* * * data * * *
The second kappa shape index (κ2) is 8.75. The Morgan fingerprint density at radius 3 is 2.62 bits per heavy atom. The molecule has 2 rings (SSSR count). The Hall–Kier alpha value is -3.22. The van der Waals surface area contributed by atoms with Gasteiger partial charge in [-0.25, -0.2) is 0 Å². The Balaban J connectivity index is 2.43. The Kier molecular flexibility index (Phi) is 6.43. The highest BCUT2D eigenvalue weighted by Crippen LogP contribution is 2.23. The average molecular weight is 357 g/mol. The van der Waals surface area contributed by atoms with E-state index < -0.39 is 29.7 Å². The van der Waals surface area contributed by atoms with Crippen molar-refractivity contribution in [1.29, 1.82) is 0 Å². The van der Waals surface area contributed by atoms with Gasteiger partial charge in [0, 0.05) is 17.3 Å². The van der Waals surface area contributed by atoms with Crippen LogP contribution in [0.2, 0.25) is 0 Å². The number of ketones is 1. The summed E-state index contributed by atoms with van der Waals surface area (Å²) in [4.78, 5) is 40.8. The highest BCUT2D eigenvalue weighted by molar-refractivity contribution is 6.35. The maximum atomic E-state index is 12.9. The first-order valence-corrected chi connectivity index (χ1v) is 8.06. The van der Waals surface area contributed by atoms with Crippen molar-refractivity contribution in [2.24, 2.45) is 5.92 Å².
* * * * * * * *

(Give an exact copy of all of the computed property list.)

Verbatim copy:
The second kappa shape index (κ2) is 8.75. The Morgan fingerprint density at radius 3 is 2.62 bits per heavy atom. The molecule has 2 rings (SSSR count). The Hall–Kier alpha value is -3.22. The van der Waals surface area contributed by atoms with Gasteiger partial charge in [-0.25, -0.2) is 0 Å². The Balaban J connectivity index is 2.43. The Kier molecular flexibility index (Phi) is 6.43. The highest BCUT2D eigenvalue weighted by Crippen LogP contribution is 2.23. The average molecular weight is 357 g/mol. The van der Waals surface area contributed by atoms with E-state index < -0.39 is 29.7 Å². The van der Waals surface area contributed by atoms with Crippen molar-refractivity contribution in [1.29, 1.82) is 0 Å². The van der Waals surface area contributed by atoms with Gasteiger partial charge in [0, 0.05) is 17.3 Å². The van der Waals surface area contributed by atoms with Crippen LogP contribution in [0.2, 0.25) is 0 Å². The number of ketones is 1. The summed E-state index contributed by atoms with van der Waals surface area (Å²) in [4.78, 5) is 40.8. The highest BCUT2D eigenvalue weighted by molar-refractivity contribution is 6.35. The maximum atomic E-state index is 12.9. The first-order valence-corrected chi connectivity index (χ1v) is 8.06. The van der Waals surface area contributed by atoms with Crippen molar-refractivity contribution in [2.24, 2.45) is 5.92 Å².